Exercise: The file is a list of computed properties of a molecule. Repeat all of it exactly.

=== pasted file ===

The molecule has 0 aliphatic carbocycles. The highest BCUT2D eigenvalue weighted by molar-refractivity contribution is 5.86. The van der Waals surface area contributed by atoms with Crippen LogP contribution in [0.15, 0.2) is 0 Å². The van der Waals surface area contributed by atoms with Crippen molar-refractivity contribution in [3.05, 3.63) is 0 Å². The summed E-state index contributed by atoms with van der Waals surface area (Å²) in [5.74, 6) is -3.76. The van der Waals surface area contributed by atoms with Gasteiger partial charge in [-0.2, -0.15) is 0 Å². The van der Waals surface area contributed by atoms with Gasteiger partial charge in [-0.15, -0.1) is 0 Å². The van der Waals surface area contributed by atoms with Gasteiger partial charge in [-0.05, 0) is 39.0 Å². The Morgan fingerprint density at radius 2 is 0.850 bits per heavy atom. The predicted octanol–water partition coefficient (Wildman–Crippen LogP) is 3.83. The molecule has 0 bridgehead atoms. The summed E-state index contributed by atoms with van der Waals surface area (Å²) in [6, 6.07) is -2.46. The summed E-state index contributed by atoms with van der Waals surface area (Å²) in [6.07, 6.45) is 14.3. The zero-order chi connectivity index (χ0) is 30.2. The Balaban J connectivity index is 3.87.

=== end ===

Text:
The molecule has 0 aliphatic carbocycles. The highest BCUT2D eigenvalue weighted by molar-refractivity contribution is 5.86. The van der Waals surface area contributed by atoms with Crippen LogP contribution in [0.15, 0.2) is 0 Å². The van der Waals surface area contributed by atoms with Crippen molar-refractivity contribution in [3.05, 3.63) is 0 Å². The summed E-state index contributed by atoms with van der Waals surface area (Å²) in [5.74, 6) is -3.76. The van der Waals surface area contributed by atoms with Gasteiger partial charge in [-0.2, -0.15) is 0 Å². The van der Waals surface area contributed by atoms with Gasteiger partial charge in [-0.15, -0.1) is 0 Å². The van der Waals surface area contributed by atoms with Gasteiger partial charge in [-0.05, 0) is 39.0 Å². The Morgan fingerprint density at radius 2 is 0.850 bits per heavy atom. The predicted octanol–water partition coefficient (Wildman–Crippen LogP) is 3.83. The molecule has 0 bridgehead atoms. The summed E-state index contributed by atoms with van der Waals surface area (Å²) in [6, 6.07) is -2.46. The summed E-state index contributed by atoms with van der Waals surface area (Å²) in [6.07, 6.45) is 14.3. The zero-order chi connectivity index (χ0) is 30.2. The Balaban J connectivity index is 3.87.